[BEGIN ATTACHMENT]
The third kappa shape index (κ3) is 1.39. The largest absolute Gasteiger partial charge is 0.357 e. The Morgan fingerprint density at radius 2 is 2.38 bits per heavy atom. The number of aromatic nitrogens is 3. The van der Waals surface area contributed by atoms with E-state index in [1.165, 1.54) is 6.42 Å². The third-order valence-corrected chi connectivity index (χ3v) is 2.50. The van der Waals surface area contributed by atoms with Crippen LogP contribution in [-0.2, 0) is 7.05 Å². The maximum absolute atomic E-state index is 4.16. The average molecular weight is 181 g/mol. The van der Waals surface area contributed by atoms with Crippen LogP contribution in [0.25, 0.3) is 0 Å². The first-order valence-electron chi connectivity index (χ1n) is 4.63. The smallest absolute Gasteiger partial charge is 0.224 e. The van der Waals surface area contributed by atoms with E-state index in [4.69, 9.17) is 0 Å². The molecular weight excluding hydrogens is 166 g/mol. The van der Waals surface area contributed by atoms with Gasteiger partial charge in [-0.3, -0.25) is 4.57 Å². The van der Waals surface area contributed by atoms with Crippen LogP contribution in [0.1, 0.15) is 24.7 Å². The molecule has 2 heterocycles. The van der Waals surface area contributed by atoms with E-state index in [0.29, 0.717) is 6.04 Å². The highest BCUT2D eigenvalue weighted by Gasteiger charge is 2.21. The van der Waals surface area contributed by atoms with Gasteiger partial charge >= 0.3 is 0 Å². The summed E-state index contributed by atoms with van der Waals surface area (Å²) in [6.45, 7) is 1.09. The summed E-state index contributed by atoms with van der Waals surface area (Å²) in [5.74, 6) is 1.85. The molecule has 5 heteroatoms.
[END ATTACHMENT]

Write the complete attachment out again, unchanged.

The third kappa shape index (κ3) is 1.39. The largest absolute Gasteiger partial charge is 0.357 e. The Morgan fingerprint density at radius 2 is 2.38 bits per heavy atom. The number of aromatic nitrogens is 3. The van der Waals surface area contributed by atoms with E-state index in [1.165, 1.54) is 6.42 Å². The third-order valence-corrected chi connectivity index (χ3v) is 2.50. The van der Waals surface area contributed by atoms with Crippen LogP contribution in [-0.2, 0) is 7.05 Å². The maximum absolute atomic E-state index is 4.16. The average molecular weight is 181 g/mol. The van der Waals surface area contributed by atoms with Crippen LogP contribution in [0.25, 0.3) is 0 Å². The first-order valence-electron chi connectivity index (χ1n) is 4.63. The smallest absolute Gasteiger partial charge is 0.224 e. The van der Waals surface area contributed by atoms with E-state index in [4.69, 9.17) is 0 Å². The molecular weight excluding hydrogens is 166 g/mol. The van der Waals surface area contributed by atoms with Gasteiger partial charge in [-0.3, -0.25) is 4.57 Å². The van der Waals surface area contributed by atoms with Crippen LogP contribution in [0.1, 0.15) is 24.7 Å². The molecule has 2 heterocycles. The van der Waals surface area contributed by atoms with E-state index in [0.29, 0.717) is 6.04 Å². The highest BCUT2D eigenvalue weighted by Gasteiger charge is 2.21. The van der Waals surface area contributed by atoms with Gasteiger partial charge >= 0.3 is 0 Å². The summed E-state index contributed by atoms with van der Waals surface area (Å²) in [6.45, 7) is 1.09. The summed E-state index contributed by atoms with van der Waals surface area (Å²) in [5.74, 6) is 1.85. The molecule has 5 heteroatoms.